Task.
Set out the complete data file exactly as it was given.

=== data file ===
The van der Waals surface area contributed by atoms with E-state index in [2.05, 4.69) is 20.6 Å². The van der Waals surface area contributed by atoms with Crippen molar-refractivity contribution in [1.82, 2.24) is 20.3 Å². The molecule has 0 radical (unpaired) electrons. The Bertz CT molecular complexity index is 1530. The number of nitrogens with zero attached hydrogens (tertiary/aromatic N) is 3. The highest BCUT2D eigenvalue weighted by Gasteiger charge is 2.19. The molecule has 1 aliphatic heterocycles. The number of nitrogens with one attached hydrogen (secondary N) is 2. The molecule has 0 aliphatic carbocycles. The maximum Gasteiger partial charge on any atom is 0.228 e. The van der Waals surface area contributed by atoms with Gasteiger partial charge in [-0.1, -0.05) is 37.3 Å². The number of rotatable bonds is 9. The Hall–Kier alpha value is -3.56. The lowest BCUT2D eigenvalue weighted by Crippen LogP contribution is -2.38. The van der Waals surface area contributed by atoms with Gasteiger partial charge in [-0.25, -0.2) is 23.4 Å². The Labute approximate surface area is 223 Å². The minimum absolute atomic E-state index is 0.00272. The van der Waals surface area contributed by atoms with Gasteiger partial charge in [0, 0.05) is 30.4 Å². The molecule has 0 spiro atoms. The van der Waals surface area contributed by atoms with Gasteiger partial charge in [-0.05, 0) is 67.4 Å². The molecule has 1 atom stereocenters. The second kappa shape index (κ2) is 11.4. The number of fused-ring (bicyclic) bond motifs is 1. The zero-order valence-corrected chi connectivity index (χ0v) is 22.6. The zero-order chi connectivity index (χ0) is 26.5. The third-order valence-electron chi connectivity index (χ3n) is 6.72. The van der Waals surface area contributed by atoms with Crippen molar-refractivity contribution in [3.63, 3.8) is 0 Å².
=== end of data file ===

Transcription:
The van der Waals surface area contributed by atoms with E-state index in [2.05, 4.69) is 20.6 Å². The van der Waals surface area contributed by atoms with Crippen molar-refractivity contribution in [1.82, 2.24) is 20.3 Å². The molecule has 0 radical (unpaired) electrons. The Bertz CT molecular complexity index is 1530. The number of nitrogens with zero attached hydrogens (tertiary/aromatic N) is 3. The highest BCUT2D eigenvalue weighted by Gasteiger charge is 2.19. The molecule has 1 aliphatic heterocycles. The number of nitrogens with one attached hydrogen (secondary N) is 2. The molecule has 0 aliphatic carbocycles. The maximum Gasteiger partial charge on any atom is 0.228 e. The van der Waals surface area contributed by atoms with Gasteiger partial charge in [-0.1, -0.05) is 37.3 Å². The number of rotatable bonds is 9. The Hall–Kier alpha value is -3.56. The lowest BCUT2D eigenvalue weighted by Crippen LogP contribution is -2.38. The van der Waals surface area contributed by atoms with Gasteiger partial charge in [-0.25, -0.2) is 23.4 Å². The Labute approximate surface area is 223 Å². The minimum absolute atomic E-state index is 0.00272. The van der Waals surface area contributed by atoms with Gasteiger partial charge in [0, 0.05) is 30.4 Å². The molecule has 0 spiro atoms. The van der Waals surface area contributed by atoms with Gasteiger partial charge in [-0.05, 0) is 67.4 Å². The molecule has 1 atom stereocenters. The second kappa shape index (κ2) is 11.4. The number of fused-ring (bicyclic) bond motifs is 1. The zero-order valence-corrected chi connectivity index (χ0v) is 22.6. The zero-order chi connectivity index (χ0) is 26.5. The third-order valence-electron chi connectivity index (χ3n) is 6.72. The van der Waals surface area contributed by atoms with Crippen molar-refractivity contribution in [3.63, 3.8) is 0 Å².